On a nice Saturday, take a seat on one of the big yellow recliners outside Anthony’s Chophouse at the corner of the Monon Trail and Main Street in downtown Carmel, or grab a trail-side table across the way at Bazbeaux Pizza. Then sit back and watch the world go by.
You’ll see countless cyclists – from moms and dads pulling kids on tag-a-long bikes to serious pedalers geared up like they’re riding the Tour de France – and innumerable runners. You’ll see parents pushing strollers, couples out for strolls and small groups walking and chatting.
On farmer’s market days, the people you see might be carrying baskets of fresh produce, bags of baked goods or bouquets of colorful flowers. In the evening, you’ll see folks gussied up for performances at the Palladium, others heading down to Sun King Spirits for a beverage or a game of outdoor ping pong at Midtown Plaza, and still others simply walking from place to place. You’ll observe seniors, Boomers, Gen Xers, Millennials, hipsters and everything in between.
In short, from your trailside perch, you’ll see all sorts of people finding all sorts of ways to enjoy the strip of urban respite that winds through the heart of Carmel.
A Ride Back in Time
Looking at all of that urban vitality, it could be hard to imagine that, a few decades ago, this linear property was overgrown and neglected, or that a handful of locals protested the very idea of a pedestrian and bike trail in Carmel.
Reaching further back in time, it might be even harder to envision this corridor as a railway that ferried people and goods between Louisville and Chicago. Running from the 1850s to 1980s, the Monon Line hauled massive slabs of Indiana limestone for globally iconic buildings, took farm goods to market, carried coal to waiting furnaces and even conveyed Union soldiers and supplies to and from the front during the Civil War.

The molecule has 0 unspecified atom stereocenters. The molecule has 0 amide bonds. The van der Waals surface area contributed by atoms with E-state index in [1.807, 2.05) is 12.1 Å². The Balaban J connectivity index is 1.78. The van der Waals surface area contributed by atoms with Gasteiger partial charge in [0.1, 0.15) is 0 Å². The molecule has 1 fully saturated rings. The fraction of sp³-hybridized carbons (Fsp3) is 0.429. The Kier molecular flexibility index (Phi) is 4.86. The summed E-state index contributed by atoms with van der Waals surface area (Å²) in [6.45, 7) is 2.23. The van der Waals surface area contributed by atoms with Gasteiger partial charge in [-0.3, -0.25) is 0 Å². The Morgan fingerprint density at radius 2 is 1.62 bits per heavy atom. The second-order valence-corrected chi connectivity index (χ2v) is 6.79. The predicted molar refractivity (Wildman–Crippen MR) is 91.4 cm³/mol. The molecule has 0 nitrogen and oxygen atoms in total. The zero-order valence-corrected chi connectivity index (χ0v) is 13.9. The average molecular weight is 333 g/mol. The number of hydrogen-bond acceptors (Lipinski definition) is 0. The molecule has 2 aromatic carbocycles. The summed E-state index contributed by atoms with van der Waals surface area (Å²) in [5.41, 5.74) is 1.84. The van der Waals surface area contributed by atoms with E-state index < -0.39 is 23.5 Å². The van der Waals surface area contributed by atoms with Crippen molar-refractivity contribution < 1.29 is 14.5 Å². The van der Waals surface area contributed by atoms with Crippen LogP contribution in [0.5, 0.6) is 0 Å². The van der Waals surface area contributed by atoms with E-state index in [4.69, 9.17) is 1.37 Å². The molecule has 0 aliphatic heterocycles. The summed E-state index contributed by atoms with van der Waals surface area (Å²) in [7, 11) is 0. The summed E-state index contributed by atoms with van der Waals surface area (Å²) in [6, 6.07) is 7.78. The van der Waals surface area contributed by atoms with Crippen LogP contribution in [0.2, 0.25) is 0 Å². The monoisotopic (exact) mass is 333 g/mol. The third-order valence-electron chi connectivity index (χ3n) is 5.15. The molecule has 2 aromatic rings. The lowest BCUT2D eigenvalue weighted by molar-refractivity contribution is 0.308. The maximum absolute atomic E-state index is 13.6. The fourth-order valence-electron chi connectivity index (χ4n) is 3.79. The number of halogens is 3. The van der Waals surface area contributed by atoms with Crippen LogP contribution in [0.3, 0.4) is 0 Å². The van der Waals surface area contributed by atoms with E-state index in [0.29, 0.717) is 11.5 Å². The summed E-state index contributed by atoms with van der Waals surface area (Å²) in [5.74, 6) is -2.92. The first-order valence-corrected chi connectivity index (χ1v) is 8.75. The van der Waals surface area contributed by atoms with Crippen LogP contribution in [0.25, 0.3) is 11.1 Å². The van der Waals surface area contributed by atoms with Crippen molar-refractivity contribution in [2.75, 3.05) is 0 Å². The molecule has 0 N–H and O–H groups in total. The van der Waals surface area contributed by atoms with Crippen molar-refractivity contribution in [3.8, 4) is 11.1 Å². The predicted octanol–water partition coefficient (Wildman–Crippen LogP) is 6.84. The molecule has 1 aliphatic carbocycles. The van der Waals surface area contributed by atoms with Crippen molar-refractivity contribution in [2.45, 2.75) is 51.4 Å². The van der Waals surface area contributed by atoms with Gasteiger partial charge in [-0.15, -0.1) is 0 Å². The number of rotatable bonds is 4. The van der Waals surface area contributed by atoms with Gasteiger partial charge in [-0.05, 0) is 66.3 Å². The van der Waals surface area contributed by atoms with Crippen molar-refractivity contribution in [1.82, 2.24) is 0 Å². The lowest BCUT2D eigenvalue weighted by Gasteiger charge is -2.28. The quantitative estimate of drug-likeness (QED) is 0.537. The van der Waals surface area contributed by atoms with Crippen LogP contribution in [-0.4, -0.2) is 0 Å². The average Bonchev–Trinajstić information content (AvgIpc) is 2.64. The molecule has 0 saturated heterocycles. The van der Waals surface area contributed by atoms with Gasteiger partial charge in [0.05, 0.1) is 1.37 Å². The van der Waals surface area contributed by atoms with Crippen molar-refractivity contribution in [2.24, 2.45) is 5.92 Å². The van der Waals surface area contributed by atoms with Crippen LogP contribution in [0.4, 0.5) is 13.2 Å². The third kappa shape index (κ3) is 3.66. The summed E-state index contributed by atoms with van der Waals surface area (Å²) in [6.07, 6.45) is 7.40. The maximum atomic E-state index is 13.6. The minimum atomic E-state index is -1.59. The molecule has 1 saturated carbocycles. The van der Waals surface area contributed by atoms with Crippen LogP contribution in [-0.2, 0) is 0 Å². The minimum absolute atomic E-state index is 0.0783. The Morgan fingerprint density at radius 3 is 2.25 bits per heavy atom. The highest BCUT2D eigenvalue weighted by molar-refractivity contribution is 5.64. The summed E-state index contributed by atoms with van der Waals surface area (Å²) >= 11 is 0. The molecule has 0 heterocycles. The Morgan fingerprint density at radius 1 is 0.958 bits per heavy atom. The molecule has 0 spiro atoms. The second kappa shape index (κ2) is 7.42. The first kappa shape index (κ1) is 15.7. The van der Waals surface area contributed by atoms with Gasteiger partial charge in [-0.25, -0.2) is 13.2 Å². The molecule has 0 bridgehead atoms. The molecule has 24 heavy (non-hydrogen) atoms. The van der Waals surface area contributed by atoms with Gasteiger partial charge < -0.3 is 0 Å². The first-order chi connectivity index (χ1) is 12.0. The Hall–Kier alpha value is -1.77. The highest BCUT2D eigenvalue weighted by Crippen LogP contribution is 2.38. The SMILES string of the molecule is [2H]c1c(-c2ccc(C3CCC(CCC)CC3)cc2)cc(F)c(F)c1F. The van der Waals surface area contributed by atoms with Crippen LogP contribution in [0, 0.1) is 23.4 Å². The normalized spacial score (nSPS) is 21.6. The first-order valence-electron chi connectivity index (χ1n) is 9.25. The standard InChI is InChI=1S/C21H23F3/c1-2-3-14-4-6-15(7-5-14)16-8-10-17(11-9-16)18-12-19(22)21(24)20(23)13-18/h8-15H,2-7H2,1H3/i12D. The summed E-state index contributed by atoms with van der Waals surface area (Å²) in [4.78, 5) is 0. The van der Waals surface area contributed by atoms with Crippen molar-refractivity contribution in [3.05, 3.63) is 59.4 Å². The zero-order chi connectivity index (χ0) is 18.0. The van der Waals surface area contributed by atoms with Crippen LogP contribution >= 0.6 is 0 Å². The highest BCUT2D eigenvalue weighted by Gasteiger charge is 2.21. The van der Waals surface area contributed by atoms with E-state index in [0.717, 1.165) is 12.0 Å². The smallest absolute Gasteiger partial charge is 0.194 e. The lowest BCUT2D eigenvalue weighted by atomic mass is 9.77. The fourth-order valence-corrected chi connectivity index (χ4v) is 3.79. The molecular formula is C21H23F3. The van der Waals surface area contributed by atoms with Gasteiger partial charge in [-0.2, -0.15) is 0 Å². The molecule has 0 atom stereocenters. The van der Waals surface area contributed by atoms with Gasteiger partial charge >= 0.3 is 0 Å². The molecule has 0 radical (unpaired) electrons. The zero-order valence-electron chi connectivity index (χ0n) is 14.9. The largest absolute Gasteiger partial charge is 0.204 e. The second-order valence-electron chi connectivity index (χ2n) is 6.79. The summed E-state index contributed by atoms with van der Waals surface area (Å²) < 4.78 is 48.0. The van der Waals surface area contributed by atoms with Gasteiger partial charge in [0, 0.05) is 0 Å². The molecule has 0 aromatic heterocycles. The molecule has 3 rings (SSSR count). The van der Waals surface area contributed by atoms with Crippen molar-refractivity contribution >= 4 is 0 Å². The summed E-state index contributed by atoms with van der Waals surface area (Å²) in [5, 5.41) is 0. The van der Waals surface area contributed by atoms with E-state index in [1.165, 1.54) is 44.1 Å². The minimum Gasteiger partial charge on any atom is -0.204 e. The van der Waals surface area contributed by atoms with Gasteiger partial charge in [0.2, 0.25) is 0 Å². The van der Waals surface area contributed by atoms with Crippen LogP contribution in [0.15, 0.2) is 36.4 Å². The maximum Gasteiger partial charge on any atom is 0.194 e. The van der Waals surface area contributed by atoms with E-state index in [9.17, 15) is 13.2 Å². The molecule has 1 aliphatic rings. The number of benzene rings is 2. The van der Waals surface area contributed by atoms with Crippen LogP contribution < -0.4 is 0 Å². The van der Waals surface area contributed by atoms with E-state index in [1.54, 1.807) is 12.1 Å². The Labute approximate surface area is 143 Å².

To understand how this strip of Indiana heartland transitioned from rumbling railway to celebrated pathway, you really need to head south a bit, to Indianapolis. That’s where, in the 1980s, a relentless champion for recreational greenspaces named Ray Irvin hatched the idea for converting the Monon Railroad right-of-way into a greenway.
When the trains stopped rolling through Indy on the Monon Line, the old rail bed quickly succumbed to neglect, but Irvin saw potential and, in 1994, he saw his vision realized in a stretch of the Monon Trail through Broad Ripple. By 1999, the rail-to-trail project had grown in both directions, stretching from 10th Street in downtown Indianapolis to the Hamilton County-Marion County border at 96th Street.
From Dump to “Living Room”
While people in Hamilton County watched Indy’s developing Monon Trail with interest, its own Monon rail bed remained a mess. Councilman Carter, who was instrumental in pushing for development of the Monon Trail in Carmel, recalls that, after the tracks were pulled up in 1987, some locals decided they could dump pretty much anything there.
“Every fly-by-night tree trimmer was backing up on the Monon and emptying their pickup trucks,” Carter said. Other bandits would unload old appliances, construction materials and more on the rail bed.
Still, not everyone wanted to see that ad hoc dumping zone replaced with a greenway. In fact, Carter says the initial vision was “received terribly.” Many adjacent property owners wanted to claim the abandoned rail property as their own, and others simply feared the impact people running, walking and biking through their backyards would have on property values. A few residents worried that crime would find its way up the Monon from Indianapolis.